Lignin Valorization & Nanomaterials (LVN)  Lab.

Dr. Muhammad Ferhan joined Centre for Applied Molecular Biology (CAMB), University of the Punjab, Lahore in June, 2016 as an Assistant Professor under IPFP. He is a dual citizen (Canada and Pakistan) and has completed his PhD degree in Lignocellulosic Green Biotechnology (LGB) from University of Toronto in Oct/Nov, 2015. Overall, he has more than eight years research experience including Pakistan and Canada in field of Industrial Microbiology / Fermentation Biotechnology / Biological Chemistry at National Institute for Biotechnology and Genetic Engineering (NIBGE), Faisalabad, Pakistan where he worked on the improvement of microbial strains for hyper production of alcohol, organic acid and industrial enzymes as well as was involved in research projects writing and execution.Dr. Ferhan also had research experience in three Canadian universities including UWaterloo, YorkU, and RyersonU mainly in biotechnology and biochemical engineering domain. Dr. Ferhan is a green polymer biotechnologist interested in making and altering the existing technology for the development of green biochemicals and nanomaterials for targeted drug delivery. There is a strong need to set regulated targets to replace fossil-derived fuels and chemicals with woody biomass.
Dr. Ferhan has "30.498" impact factors with 14-published research and review articles. 1.16k read, and 53 citations based on calculation from

Rehman Javaid (M.Phil Student)

Biological and chemical modifications of lignin using formic acid and acetic acid producing fungal strains for characterization of lignopolyphenols and lignoaromatics, Co-supervised by Dr. Ferhan

Rehman is M.Phil student, and his research project embarks on biological as well as chemical modifications of lignin biopolymer using organic acids producing fungal strains.The fungal strains could produce formic acid (FA) and acetic acid (AA) that play havoc for lignin depolymerization. Acid hydrolysis of lignin using organic acids (FA and AA) could be a promising approach for liquefying biomass without using additional inorganic salts into the reaction mixture which could generate value-added products. The chief purpose of lignin depolymerization is to convert the complex lignin compound into small molecules for fuels and basic chemicals or oligomers for further applications. The industrial applications of depolymerized lignin into lignopolyphenols and lignoaromatics are increasing day by day due to increasing cost of biofuels. Such opportunities for valorization together with its abundance have, amongst other reasons, motivated significant research activity into the acidic valorization of lignin. In his spare time, Rehman likes reading playing badminton, table tennis and cricket.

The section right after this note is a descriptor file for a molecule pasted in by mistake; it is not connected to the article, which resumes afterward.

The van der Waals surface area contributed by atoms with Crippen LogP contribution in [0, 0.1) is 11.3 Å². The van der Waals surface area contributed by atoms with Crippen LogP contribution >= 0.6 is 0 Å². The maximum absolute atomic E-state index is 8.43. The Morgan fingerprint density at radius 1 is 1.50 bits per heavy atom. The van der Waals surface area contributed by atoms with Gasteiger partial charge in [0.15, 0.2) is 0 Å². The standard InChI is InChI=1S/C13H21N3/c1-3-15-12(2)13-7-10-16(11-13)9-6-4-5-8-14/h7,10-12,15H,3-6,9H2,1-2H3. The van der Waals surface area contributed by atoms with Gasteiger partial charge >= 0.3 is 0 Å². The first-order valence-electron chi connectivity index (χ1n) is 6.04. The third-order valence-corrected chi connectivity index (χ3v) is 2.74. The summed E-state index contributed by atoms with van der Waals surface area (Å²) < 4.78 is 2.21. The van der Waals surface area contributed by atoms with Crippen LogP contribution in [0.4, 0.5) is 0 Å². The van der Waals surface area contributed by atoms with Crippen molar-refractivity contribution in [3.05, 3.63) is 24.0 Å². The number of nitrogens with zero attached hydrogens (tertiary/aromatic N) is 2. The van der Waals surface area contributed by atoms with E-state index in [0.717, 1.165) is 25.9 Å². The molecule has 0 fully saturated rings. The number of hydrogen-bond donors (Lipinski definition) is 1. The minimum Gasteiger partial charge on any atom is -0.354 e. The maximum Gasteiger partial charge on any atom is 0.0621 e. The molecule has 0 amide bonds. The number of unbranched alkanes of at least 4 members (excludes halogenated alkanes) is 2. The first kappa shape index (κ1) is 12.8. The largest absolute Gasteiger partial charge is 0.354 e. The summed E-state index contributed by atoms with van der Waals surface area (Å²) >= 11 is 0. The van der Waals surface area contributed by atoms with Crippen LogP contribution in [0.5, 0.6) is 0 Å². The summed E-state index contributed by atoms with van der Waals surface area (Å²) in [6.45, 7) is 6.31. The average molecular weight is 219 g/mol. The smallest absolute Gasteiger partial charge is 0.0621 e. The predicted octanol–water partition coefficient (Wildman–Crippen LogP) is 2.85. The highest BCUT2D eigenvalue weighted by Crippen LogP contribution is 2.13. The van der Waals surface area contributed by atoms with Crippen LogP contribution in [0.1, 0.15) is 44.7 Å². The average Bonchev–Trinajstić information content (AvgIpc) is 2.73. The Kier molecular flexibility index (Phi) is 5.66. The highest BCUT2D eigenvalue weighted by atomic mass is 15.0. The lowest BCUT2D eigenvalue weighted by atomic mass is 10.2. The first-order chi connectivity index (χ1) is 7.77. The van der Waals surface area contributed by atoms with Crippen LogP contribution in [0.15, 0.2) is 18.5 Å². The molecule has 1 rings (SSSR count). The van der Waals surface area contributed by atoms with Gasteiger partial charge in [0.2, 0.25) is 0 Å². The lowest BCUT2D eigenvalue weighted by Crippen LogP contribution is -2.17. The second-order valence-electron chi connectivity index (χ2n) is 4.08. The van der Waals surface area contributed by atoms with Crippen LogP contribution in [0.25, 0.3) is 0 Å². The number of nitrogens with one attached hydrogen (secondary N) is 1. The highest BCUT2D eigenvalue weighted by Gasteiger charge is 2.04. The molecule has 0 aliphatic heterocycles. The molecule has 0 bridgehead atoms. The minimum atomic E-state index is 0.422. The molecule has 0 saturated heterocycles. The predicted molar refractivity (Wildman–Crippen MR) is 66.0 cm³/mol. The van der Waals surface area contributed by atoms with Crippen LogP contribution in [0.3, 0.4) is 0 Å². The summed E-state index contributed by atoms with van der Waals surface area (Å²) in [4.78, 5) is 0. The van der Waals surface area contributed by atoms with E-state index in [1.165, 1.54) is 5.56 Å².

Aqsa Sabir (M.Phil Student)

Improvement of fungal strains for hyperproduction of ligninases, Co-supervised by Dr. Ferhan

Aqsa is M.Phil student, and her project focuses on improvement of fungal strain through random mutation via UV mutagenesis, chemical mutagenesis, using a glucose analogue to isolate derepressed mutant or protoplast fusion. The fungal strain could produce ligninases for bark biorefinery. Ligninases are capable to degrade a wide variety of pollutants which resemble with lignin or its derivatives. The industrial and biotechnological application of ligninases is continually growing owing to their numerous functions and treatments in a variety of processes. Their ability to remove xenobiotic pollutants and produce polymeric products makes them a valuable tool for bioremediation purposes. In her spare time Aqsa likes reading, sketching and calligraphy.

Dr. Muhammad Ferhan, LVN Lab Incharge


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